I did well on Step 1, so when should I take Step 2 CK?

    It depends. The old school wisdom was that the better you did on Step 1, the later you should take Step 2. However, as the residency match has become more competitive and Step 1 averages have trended upward, having a strong Step 2 CK score available when you submit your ERAS has become ever more important. Before you put off Step 2, be sure to check the websites of the programs you plan to apply to as many residencies now require Step 2 scores to be available before they offer anyone interviews. Additionally, make sure to talk with some program directors and advisors at your school to see how competitive your application is compared to the level of competition for your desired specialty.

    Should I use flashcards?

    Probably. My experience with the USMLE has shown me that subjects like Pharmacology, Microbiology, and Immunology are killable topics. Meaning if you put the time in to memorize them, you will do very well on those sections of your test. Using flashcards, particularly through online software that uses spaced repetition, will ensure that you are getting constant high yield repetition of this material and can help you maximize your score.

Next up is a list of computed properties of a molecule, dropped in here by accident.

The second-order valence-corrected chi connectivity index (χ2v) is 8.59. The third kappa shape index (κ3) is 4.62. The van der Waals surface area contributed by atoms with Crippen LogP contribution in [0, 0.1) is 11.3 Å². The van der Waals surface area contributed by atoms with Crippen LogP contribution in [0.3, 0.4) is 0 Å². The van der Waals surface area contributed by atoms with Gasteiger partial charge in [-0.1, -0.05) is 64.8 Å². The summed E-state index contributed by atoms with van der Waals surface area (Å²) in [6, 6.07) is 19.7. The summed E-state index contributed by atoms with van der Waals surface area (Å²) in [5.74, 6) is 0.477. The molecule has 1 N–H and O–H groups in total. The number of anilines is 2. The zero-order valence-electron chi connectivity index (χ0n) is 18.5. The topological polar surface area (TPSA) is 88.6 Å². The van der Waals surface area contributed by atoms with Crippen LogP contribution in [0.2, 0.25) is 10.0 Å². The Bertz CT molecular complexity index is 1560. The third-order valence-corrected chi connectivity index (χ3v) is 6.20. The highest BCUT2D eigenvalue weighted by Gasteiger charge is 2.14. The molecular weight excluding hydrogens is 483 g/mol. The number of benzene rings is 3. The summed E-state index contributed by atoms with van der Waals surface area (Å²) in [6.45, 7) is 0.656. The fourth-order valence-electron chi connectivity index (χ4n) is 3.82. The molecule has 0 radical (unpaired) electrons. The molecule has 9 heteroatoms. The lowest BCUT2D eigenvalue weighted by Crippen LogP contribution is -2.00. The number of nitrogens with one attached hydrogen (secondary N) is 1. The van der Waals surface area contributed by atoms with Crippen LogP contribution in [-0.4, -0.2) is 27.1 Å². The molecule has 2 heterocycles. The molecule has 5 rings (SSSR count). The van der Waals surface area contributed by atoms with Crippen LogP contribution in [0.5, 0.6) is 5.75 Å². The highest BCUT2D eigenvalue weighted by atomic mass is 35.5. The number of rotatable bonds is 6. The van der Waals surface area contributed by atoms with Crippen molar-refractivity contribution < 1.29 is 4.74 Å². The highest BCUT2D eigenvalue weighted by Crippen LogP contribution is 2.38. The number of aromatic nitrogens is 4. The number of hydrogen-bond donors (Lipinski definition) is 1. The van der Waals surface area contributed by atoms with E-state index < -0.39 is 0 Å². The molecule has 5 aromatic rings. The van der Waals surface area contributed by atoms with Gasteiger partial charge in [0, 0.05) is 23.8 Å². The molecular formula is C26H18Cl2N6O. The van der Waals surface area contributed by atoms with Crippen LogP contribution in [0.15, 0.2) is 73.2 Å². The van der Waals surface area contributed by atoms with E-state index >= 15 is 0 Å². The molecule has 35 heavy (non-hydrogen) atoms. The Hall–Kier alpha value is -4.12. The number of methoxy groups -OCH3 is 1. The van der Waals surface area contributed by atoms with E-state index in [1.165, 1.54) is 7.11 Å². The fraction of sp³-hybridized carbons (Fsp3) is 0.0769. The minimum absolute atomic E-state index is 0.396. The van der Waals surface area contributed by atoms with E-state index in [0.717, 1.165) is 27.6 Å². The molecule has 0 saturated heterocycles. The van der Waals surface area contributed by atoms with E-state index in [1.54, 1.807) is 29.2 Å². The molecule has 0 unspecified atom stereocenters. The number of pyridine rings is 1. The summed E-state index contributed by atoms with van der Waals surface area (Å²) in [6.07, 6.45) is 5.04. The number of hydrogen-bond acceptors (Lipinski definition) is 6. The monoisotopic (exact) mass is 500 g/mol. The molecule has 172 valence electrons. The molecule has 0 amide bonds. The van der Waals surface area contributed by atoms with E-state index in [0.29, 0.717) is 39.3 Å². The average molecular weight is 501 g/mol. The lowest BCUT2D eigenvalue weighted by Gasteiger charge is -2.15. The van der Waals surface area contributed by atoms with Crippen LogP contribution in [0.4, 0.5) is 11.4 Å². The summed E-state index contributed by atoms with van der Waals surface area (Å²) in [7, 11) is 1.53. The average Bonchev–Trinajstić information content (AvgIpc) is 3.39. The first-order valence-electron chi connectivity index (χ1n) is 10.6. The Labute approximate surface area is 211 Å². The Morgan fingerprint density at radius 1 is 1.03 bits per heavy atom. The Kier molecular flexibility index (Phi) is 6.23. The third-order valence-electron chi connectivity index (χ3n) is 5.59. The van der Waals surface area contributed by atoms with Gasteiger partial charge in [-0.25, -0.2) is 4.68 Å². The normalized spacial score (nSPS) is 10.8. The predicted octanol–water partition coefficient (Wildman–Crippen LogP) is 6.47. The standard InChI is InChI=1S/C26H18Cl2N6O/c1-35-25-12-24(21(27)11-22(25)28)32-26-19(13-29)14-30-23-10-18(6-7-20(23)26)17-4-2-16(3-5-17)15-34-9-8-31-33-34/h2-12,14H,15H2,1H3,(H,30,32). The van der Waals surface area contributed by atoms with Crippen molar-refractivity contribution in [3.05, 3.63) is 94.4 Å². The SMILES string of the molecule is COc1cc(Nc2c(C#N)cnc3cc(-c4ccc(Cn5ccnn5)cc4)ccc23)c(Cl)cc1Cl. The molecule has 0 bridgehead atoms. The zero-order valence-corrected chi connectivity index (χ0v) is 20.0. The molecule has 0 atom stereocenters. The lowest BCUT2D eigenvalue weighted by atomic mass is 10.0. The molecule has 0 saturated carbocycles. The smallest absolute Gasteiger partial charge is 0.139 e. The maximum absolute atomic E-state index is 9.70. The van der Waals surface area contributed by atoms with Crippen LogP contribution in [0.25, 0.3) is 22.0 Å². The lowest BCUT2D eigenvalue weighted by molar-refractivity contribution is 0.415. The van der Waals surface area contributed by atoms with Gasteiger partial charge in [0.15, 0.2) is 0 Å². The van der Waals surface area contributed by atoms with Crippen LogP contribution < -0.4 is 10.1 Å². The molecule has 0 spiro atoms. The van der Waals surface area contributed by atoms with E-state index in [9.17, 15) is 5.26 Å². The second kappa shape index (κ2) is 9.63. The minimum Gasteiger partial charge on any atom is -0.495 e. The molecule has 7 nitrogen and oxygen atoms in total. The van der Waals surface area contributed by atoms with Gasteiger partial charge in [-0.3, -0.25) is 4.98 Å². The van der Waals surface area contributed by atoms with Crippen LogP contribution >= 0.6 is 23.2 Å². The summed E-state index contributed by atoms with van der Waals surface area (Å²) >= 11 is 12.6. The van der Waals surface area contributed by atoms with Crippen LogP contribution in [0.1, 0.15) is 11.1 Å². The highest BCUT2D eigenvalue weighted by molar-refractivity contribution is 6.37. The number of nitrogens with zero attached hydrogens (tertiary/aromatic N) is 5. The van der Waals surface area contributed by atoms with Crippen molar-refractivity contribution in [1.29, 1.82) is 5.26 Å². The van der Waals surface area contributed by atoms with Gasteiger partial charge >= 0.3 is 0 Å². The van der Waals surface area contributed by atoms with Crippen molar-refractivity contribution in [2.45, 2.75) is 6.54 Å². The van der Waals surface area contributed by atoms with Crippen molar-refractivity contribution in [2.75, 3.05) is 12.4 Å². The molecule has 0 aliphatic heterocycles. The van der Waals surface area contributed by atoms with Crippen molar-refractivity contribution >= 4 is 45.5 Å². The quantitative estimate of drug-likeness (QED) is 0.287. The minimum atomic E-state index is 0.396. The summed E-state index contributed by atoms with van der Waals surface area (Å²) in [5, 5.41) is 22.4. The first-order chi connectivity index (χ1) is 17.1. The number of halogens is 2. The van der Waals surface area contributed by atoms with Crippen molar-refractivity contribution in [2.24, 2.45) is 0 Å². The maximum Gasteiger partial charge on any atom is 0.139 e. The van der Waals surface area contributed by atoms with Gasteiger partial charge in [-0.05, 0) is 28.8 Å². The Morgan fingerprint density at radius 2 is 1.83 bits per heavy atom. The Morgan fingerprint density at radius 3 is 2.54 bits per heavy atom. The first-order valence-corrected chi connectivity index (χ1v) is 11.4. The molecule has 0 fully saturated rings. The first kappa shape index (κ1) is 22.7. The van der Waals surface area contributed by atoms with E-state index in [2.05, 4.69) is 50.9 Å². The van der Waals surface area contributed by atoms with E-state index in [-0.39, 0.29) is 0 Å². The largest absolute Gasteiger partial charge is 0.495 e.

I generally recommend making your own flashcards as this ensures that all of the material you need is covered and it helps you to learn the material as you are creating your cards. However, for students who have never made flashcards before or who have limited amounts of time to study, programs like Memorang, Firecracker, and Quizlet do have good pre-made options.

    Do I need the most up-to-date version of First Aid?

    Absolutely! Students commonly ask me how much difference exists between the 2014 and 2015 versions of First Aid for Step 1. And while most of the subject material is the same, the newer version has the most up-to-date listing of drugs that may be tested on the exam and reflects any new trends on the USMLE from previous years. You wouldn’t drink expired milk — so don’t study from an expired resource!

    That’s it for today! Be sure to check back in for more mailbag responses and please feel free to submit even more questions for me to answer. In my next post, I’ll answer questions on how and when to adjust your study plan, using NBMEs, and when to consider pushing your test back.